With regard to the first issue, after examining the text of Article 27, § 3 the Arbitrator rejected the Agency’s contention that Article 27, § 3 prohibits reimbursing employees for rental car gasoline expenses.  Id. at 12-13.  Noting that the bargaining history regarding Article 27 did not clarify the meaning of the phrase “local mileage is not authorized,” the Arbitrator found that the best evidence of the parties’ mutual intent regarding reimbursement of rental car gasoline expenses was their past practice.  Id.  He noted extensive testimony and documentation from Union witnesses that the Agency had “consistently” reimbursed Alaska-based employees for such expenses when they have been assigned to the Academy.  Id. at 14.  Moreover, the Arbitrator found that the Agency “did not offer any equivalent rebuttal evidence showing that rental car gasoline expenses were not reimbursed[.]”  Id.  Rather, the Arbitrator found that the Agency’s evidence showed that it had either reimbursed Alaska-based employees either in full or for one tank of gasoline for their rental cars, and he rejected the Agency’s attempt to disavow the earlier payments.  Because the evidence demonstrated “a consistent and mutually accepted practice of the parties over a period of years[,]” the Arbitrator concluded that the Agency could not unilaterally change that practice.  Id. at 15.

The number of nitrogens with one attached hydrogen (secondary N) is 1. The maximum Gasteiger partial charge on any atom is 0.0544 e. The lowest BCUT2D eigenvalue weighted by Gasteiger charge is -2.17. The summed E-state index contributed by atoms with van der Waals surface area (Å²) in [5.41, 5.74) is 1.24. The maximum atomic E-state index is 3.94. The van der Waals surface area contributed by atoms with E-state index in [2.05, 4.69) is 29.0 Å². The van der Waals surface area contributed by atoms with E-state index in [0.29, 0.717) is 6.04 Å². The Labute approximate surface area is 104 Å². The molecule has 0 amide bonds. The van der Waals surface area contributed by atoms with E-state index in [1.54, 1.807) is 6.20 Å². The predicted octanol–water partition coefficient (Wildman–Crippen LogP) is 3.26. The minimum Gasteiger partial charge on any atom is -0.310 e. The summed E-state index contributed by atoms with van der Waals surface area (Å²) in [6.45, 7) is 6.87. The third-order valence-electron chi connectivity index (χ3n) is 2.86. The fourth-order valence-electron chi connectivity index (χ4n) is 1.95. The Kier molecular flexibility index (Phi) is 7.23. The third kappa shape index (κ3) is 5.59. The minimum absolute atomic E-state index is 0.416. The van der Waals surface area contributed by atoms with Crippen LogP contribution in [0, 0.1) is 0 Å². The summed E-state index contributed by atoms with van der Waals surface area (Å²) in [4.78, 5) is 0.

With regard to the second issue, the Arbitrator noted that the Agency had compared the cost of driving a POV from Seattle to Oklahoma City with the cost of flying between Alaska and Oklahoma City.  See id. at 16.  The Arbitrator also noted the Union’s argument that the Agency should have compared the cost of driving a POV from Seattle to Oklahoma City with the cost of flying between Seattle – not Alaska – and Oklahoma City.  See id. at 16-17.